“You need to drop out. But promise me you’ll get your GED.” My mother worked with students like this every day, and I imagine you do, too. She knew his strengths, his weaknesses, his passions, his fears, his dreams, and his regrets. She knew the test was an immovable object impeding his growth into adulthood. He would make it just fine in life, but he needed another way.
This student had learned how to work hard. He knew what it took to study, to play his strengths, to persevere through being older and wiser than everyone around him. Yet he was unable to win the game of bureaucracy.
Standardized exams were originally written to help educators understand students’ strengths and weaknesses. This student understood his. My mother helped him keep a growth mindset. He wasn’t where he wanted to be—yet.
Students who struggle and keep going are gaining perseverance muscles that will last a lifetime. You have the privilege of stoking the fire of resilience in the face of suffering. You have the joy of telling your students that the process is so much more important than the score.
3. Christ is unspeakably proud of them.
I graduated from seminary a few months ago. Ethics and Religious Liberty Commission president Russell Moore gave the commencement speech, and we couldn’t wait to see what thunder and fire this modern-day prophet would bring to weary, yet expectant, young ministers.
Instead, he brought a whisper. Moore preached 1 Kings 19. He told us that Elijah’s lifelong ministry actually didn’t begin at the victory of Mount Carmel, but in his defeat and desperation. Then he said this: “Baal is the god of winning.”
Winning—the end-all-be-all of our political climate, our career trajectories, our sports enthusiasm, and our quest for the children we love the most. We need them to win because losing is unbearable. Losing is for losers, right?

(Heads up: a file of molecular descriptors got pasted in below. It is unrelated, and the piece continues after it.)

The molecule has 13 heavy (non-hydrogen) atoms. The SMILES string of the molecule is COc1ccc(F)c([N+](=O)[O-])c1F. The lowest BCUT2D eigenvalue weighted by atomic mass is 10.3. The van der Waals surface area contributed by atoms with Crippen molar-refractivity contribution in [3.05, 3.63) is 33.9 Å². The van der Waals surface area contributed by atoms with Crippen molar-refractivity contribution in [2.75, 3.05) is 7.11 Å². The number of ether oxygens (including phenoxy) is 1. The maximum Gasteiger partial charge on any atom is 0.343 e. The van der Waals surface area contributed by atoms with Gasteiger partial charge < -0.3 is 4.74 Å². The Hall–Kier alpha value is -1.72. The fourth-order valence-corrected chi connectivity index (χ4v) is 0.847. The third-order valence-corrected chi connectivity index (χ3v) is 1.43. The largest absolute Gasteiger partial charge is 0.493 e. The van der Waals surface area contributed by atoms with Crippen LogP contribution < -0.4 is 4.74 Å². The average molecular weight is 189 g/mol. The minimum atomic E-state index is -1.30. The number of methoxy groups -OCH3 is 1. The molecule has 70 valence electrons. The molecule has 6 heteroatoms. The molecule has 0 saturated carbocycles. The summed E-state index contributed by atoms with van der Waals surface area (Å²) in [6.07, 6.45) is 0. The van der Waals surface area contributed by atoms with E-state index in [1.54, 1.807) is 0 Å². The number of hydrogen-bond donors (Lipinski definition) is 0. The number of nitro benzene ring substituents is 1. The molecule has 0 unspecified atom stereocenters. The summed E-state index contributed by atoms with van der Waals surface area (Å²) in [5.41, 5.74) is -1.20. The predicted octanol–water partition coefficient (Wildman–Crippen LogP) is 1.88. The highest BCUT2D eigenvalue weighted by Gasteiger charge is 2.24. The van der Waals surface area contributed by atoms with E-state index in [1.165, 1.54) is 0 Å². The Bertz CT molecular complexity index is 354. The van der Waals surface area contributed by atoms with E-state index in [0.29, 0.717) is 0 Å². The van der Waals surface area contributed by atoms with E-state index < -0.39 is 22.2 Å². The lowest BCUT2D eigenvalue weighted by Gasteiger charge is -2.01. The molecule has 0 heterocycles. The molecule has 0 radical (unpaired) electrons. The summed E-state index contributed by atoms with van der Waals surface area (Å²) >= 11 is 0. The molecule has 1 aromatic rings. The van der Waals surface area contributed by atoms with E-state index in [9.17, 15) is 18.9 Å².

Baal is the god of winning. Jesus is the God of already won.
We don’t need to be theologians of glory. We don’t need to prioritize glitz and glamor—the straight A’s at the expense of compassion and wholeness. We shouldn’t drill into the next generation’s brains that they must self-actualize their glory now. Rather, we should help them see that glory comes later.
We need to be theologians of the cross. We need to prioritize “a long obedience in the same direction,” the glory in the ordinary, the trudging through the drudgery of standardized testing. We need to promise high schoolers the promise of the gospel—that one day they will be glorified with Christ, and their current suffering is sanctifying them for his glorious reappearance.
Jesus Christ is proud of his disciple, his servant, his friend who can’t pass the exam, but who exudes hard work, a joyful spirit, and fierce rejection of state-measured success as an idol.
So, faithful servant of Christ and teacher of young minds, keep doing what you’re doing. Sometimes that’s the hardest thing to do. Keep telling them that it’s just a test. Keep reminding them their worth isn’t in what they do. Keep telling them that Christ sees, and he knows, and he cares, and he delights in them beyond their wildest dreams.
Baal is the god of winning. Jesus is the God of already won.